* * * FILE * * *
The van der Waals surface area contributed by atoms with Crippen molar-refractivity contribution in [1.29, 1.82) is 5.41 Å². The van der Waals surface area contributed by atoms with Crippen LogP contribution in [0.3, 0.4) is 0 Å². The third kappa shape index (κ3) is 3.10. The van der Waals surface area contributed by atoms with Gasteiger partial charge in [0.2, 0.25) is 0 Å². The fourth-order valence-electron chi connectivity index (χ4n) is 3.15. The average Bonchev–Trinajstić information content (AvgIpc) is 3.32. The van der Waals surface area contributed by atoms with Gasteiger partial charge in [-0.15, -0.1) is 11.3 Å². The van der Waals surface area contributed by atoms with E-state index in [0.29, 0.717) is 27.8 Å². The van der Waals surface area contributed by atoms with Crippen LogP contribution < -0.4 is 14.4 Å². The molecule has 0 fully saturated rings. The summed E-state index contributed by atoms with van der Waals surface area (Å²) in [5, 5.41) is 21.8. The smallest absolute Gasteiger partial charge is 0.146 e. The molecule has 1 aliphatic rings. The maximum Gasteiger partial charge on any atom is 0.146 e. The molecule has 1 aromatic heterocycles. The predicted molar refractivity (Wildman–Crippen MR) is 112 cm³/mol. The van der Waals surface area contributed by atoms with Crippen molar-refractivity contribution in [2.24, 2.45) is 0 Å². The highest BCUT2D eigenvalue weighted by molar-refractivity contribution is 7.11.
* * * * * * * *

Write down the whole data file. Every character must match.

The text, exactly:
The van der Waals surface area contributed by atoms with Crippen molar-refractivity contribution in [1.29, 1.82) is 5.41 Å². The van der Waals surface area contributed by atoms with Crippen LogP contribution in [0.3, 0.4) is 0 Å². The third kappa shape index (κ3) is 3.10. The van der Waals surface area contributed by atoms with Gasteiger partial charge in [0.2, 0.25) is 0 Å². The fourth-order valence-electron chi connectivity index (χ4n) is 3.15. The average Bonchev–Trinajstić information content (AvgIpc) is 3.32. The van der Waals surface area contributed by atoms with Gasteiger partial charge in [-0.15, -0.1) is 11.3 Å². The van der Waals surface area contributed by atoms with E-state index in [0.29, 0.717) is 27.8 Å². The van der Waals surface area contributed by atoms with Crippen LogP contribution < -0.4 is 14.4 Å². The molecule has 0 fully saturated rings. The summed E-state index contributed by atoms with van der Waals surface area (Å²) in [5, 5.41) is 21.8. The smallest absolute Gasteiger partial charge is 0.146 e. The molecule has 1 aliphatic rings. The maximum Gasteiger partial charge on any atom is 0.146 e. The molecule has 1 aromatic heterocycles. The predicted molar refractivity (Wildman–Crippen MR) is 112 cm³/mol. The van der Waals surface area contributed by atoms with Crippen molar-refractivity contribution in [2.24, 2.45) is 0 Å². The highest BCUT2D eigenvalue weighted by molar-refractivity contribution is 7.11.